Job Training for Expats

job training for expats

This post is going to explore four different educational paths that I have either known others to follow or researched extensively as a possible avenue towards repatriation

I still remember the night I decided to go all the way ‘back to the drawing board’ in my effort to move back home. I had just sent yet another set of pdf documents including my resume, cover letter, and references. As I was closing down my computer for the night, a thought entered my mind:

So, Steve, what would it take to just go all the way back and start from scratch in your career? Might it actually be easier?

Pursuing continuing education opportunities as a path to repatriation has strong merits if you select your field wisely. Choosing a program where participants are actively recruited even before graduation could alone be well worth the financial investment to get into it.

Aside from that aspect, adding a new skill set to your existing toolbox and experiences could lead to some very interesting places in your career while also providing a foot in the door for the relocation you’re dreaming of.

This is not a definitive list, by any means. It is, however, a list of fields where I have either known people to successfully make the transition, or investigated myself in detail. I would love to hear about other such areas and invite people to make their cases in the comments.


In some ways going back to school to get a teaching certification is pretty attractive. Many expats have extensive experience in the education field, found that they enjoy teaching, and like that they can focus on a field that they already studied, like Math, English, or Social Studies. A semester or two of coursework in the education field, then off to do some student teaching, pass the certification exam and BOOM you’re in the workforce. For some a Master’s program is even a good way to go as it’s not that much more additional time.

Indeed, I have known people to go this route. Even if you really enjoy teaching English as a Second Language (ESL) specifically, there are avenues such as CELTA certification, Masters programs in Applied Linguistics, etc.

Before you jump in head first, however, make sure you’re aware of some of the downsides. Especially in the United States, teacher burnout is a serious problem, and the pay is not anything to get excited about.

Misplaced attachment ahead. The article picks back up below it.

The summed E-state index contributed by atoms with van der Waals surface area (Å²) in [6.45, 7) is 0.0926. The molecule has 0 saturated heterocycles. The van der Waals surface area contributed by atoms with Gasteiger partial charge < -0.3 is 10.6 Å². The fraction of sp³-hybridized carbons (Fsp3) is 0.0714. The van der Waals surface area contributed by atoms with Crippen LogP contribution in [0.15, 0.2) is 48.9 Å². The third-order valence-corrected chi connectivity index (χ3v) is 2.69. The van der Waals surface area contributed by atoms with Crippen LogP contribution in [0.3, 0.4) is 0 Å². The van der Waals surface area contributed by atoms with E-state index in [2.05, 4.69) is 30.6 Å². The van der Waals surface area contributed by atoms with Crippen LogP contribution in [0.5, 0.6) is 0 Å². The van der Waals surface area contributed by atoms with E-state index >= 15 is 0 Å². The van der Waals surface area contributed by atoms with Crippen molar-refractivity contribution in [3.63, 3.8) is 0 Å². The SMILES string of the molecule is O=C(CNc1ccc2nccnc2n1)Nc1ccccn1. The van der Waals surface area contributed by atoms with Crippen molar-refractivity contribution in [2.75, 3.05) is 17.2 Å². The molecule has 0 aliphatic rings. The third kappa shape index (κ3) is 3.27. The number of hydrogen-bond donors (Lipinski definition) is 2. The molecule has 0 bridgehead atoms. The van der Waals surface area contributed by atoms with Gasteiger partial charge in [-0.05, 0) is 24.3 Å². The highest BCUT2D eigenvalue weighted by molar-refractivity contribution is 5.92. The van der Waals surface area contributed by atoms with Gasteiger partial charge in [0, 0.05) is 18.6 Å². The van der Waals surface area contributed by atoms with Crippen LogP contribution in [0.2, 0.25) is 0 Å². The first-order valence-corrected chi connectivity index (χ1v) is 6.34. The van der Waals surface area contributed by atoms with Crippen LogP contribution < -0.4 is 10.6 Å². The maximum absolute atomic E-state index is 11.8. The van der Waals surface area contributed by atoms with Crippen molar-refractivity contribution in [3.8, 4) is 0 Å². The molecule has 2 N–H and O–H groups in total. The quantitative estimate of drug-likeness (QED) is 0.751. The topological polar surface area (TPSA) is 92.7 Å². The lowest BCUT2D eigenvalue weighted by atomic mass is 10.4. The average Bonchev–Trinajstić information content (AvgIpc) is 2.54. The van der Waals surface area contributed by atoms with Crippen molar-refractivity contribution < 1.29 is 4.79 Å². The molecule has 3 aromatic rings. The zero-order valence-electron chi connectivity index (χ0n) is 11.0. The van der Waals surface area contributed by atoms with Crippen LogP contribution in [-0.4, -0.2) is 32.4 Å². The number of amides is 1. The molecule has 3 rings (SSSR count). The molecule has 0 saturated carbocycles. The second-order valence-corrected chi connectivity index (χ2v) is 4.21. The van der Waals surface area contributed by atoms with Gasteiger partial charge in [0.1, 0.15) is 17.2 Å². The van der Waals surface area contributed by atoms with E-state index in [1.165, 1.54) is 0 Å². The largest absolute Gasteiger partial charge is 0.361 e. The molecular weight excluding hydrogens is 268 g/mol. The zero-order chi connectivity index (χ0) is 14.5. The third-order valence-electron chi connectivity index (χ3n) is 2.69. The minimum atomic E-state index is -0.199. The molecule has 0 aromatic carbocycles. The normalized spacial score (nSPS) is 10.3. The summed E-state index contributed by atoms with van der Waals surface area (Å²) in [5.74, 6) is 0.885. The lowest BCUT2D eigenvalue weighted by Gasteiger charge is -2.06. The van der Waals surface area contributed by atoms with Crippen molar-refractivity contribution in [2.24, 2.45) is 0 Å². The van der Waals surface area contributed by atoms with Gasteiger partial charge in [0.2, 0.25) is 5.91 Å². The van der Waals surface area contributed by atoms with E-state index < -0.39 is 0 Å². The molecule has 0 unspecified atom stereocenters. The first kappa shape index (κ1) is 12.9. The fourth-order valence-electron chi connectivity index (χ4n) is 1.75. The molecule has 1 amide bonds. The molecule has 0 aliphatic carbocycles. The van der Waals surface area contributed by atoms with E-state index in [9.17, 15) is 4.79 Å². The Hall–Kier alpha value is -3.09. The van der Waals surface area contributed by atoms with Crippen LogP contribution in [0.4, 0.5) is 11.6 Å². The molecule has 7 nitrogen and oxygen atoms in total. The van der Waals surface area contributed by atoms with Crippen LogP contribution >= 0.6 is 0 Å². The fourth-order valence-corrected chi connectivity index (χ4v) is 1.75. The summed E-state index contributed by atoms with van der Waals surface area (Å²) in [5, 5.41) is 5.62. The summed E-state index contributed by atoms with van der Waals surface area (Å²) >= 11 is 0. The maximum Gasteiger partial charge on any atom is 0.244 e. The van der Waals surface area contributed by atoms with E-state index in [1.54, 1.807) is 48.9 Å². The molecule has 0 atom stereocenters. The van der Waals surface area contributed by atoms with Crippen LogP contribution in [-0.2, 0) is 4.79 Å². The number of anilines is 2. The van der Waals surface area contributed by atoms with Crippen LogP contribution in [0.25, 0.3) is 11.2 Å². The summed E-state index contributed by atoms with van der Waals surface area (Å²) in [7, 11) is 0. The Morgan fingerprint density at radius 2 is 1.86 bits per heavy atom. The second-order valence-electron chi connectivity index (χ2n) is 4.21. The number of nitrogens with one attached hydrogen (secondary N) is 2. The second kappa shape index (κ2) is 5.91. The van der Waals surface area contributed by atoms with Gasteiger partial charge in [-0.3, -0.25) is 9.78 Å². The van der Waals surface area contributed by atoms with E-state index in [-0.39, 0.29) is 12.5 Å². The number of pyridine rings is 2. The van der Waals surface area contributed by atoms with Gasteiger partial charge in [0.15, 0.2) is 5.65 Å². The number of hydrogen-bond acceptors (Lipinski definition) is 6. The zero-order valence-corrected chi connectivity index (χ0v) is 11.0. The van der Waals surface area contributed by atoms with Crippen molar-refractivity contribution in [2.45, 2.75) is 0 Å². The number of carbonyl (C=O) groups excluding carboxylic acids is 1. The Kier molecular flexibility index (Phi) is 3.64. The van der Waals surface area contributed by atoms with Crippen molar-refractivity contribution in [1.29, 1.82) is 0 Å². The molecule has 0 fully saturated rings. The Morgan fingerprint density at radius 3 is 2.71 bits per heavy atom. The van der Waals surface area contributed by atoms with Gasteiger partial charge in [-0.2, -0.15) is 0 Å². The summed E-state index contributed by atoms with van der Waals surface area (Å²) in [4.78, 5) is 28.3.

Still, if you’ve fallen in love with teaching and the stability of returning to your old high school as a teacher sounds attractive, then it’s a viable option.

There are even options such as the Framingham University Masters in Education (popular with expat teachers in Korea although it does not offer certification), or The College of New Jersey (Masters + teaching cert. Geared towards teaching in international schools, but still a fully legitimate certification in the U.S.) that allow you to get most or all of your coursework while still abroad.


I know one person that, before teaching English in Korea, came from a marketing/advertising background. During his time in Korea he became passionate about engineering and decided to pursue engineering as a career.

Unfortunately, there’s no shortcut with this field. He had to go all the way back to the beginning and take all those math and science courses he’d avoided the first time around. Getting a two year master’s degree wasn’t an option in the engineering field, as typically only professors and the like have those higher qualifications. If he wanted to be an engineer, he was going to have to go back and do the work. For him it was a true passion though, and he’d just discovered it a bit later in life than would have been ideal.

I’ve lost touch with him over the years, but have heard that he’s deliriously happy and has no regrets about his decision to go all the way back to the beginning and start from scratch in his career.

This isn’t an ideal path for most repats due to the amount of time you have to go without a pay check coming in, plus the expense. However, it could be doable with enough savings built up, student loans (if you can minimize costs by using community college credits as much as possible and the like), or a combination of the two.


In my opinion, nursing is a highly underrated option for expats considering repatriation. Nursing as a field, in order to cope with shortages, has really embraced some alternative educational models. If you’ve already got a bachelor’s degree in any field, you can go to a community college to knock out any needed electives (I was able to do this online while in Korea), or test out of it (using the CLEP exam -This means that you could theoretically study via Khan Academy and other free online courses to prepare for the exam), and then start applying to accelerated nursing programs.